Moody’s Investor Service today said that a break-up of American International Group (AIG) and removal of its systemically important financial institution (SIFI) designation as called for by activist investors would have a negative effect on the insurer’s debt. Splitting the company would remove the diversification benefit of its multi-line insurance operations and of the capital and risk management oversight by the U.S. Federal Reserve of SIFIs, both of which the rating agency said are positive credit factors now.
Also, a step-up in share repurchases would also be credit negative to the extent that it reduced the capital adequacy of the ongoing businesses, Moody’s said.
Moody’s was responding to activist investor Carl Icahn’s recent letter to AIG CEO Peter Hancock urging him to split AIG into three separate companies – a property casualty, life and mortgage insurer. Another activist investor, John Paulson, joined with Icahn to urge the insurer to split up to avoid the SIFI tag, which brings with it regulation by the Federal Reserve.
In the letter he published last Wednesday, Icahn also accused CEO Hancock of failing to provide decisive leadership for the company.
Hancock defended his approach in a statement. “We have taken important and significant steps to reposition AIG by both simplifying and de-risking the company, and realizing attractive valuations from non-core asset sales,” he said. “We remain on course and are determined to continue and accelerate these efforts.”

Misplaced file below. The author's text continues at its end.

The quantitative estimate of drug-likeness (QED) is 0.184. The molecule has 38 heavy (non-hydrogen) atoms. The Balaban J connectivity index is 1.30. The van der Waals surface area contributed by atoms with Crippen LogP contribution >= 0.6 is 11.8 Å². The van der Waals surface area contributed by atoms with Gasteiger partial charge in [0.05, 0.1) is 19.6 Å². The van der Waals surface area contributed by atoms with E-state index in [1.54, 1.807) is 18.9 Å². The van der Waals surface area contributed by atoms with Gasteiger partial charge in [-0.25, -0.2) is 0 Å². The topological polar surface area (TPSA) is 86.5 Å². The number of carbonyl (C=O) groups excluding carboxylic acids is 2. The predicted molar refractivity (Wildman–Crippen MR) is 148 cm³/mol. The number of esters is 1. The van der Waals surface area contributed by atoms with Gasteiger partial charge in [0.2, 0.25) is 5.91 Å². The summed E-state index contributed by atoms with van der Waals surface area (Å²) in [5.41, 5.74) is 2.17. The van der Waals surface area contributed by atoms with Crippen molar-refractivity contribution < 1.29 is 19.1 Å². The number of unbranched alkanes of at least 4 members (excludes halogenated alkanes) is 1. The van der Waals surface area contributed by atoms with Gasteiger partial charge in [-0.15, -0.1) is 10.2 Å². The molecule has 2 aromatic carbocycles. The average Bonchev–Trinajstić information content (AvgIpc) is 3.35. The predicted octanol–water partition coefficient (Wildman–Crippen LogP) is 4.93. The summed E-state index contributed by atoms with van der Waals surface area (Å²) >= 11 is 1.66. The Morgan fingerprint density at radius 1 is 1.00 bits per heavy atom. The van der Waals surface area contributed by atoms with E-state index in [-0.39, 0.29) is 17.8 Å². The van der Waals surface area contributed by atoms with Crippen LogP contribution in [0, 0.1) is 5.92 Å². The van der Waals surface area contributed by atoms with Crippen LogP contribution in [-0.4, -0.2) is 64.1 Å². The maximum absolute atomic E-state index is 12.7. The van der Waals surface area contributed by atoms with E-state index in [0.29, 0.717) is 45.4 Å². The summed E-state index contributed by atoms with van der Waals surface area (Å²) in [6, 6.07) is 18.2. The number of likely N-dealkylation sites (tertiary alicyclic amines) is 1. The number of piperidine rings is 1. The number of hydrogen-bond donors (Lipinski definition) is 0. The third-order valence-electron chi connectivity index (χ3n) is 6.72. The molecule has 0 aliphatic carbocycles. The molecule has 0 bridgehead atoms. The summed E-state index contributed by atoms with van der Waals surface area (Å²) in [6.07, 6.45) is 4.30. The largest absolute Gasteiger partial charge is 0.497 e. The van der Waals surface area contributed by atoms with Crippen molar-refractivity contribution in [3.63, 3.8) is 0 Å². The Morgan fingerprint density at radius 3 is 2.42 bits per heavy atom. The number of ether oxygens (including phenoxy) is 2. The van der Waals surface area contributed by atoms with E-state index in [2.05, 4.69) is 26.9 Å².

The rating agency endorsed the path AIG has been taking on divestiture.
Moody’s said AIG currently enjoys “healthy liquidity” thanks to its leading market positions in its major segments and its diversification. It is one of the few carriers that can serve multi-national accounts with complex insurance needs, Moody’s said. The strength of AIG’s life operations, among the largest in the U.S., are “tempered by the company’s record of weak profits and volatile reserves in property/casualty insurance, its above-average exposure to structured and alternative investments, and the challenge of risk management across its diversified business portfolio,” the agency said.
While the Fed is still developing rules for non-bank SIFIs, according to Moody’s these rules will “likely include rigorous capital adequacy and liquidity tests, plus extensive requirements for risk management structures and processes.” This will amount to group-wide regulation that Moody’s sees as credit positive, even though it may somewhat limit the company’s management of its operations and capital structure.
Moody’s commended AIG for how it has simplified its business portfolio since the financial crisis of 2008, completing more than 30 divestitures for aggregate proceeds exceeding $70 billion. “In applying these proceeds, AIG has balanced the interests of creditors and shareholders, leading to significant debt reduction and improving financial leverage and fixed charge coverage metrics,” Moody’s said.
For the remaining businesses, Moody’s said AIG has “shifted its focus toward higher-value offerings, such as insurance for multi-national accounts and certain consumer lines, from relatively volatile product lines, notably long-tail U.S. casualty insurance.” AIG has also been improving its risk selection, personnel, claims handling and operating efficiency — changes that have raised expenses but that Moody’s said it expects AIG to be able to reduce over time. “Splitting the group into three separate companies would not necessarily facilitate or accelerate the reduction in aggregate expenses,” the rating analyst said.
The Wall Street Journal last week reported that AIG directors have been discussing the sale of the company’s mortgage insurance business “for a while” but “no final decision has been made about the unit.” AIG’s mortgage insurance unit is Greensboro, North Carolina-based United Guaranty.
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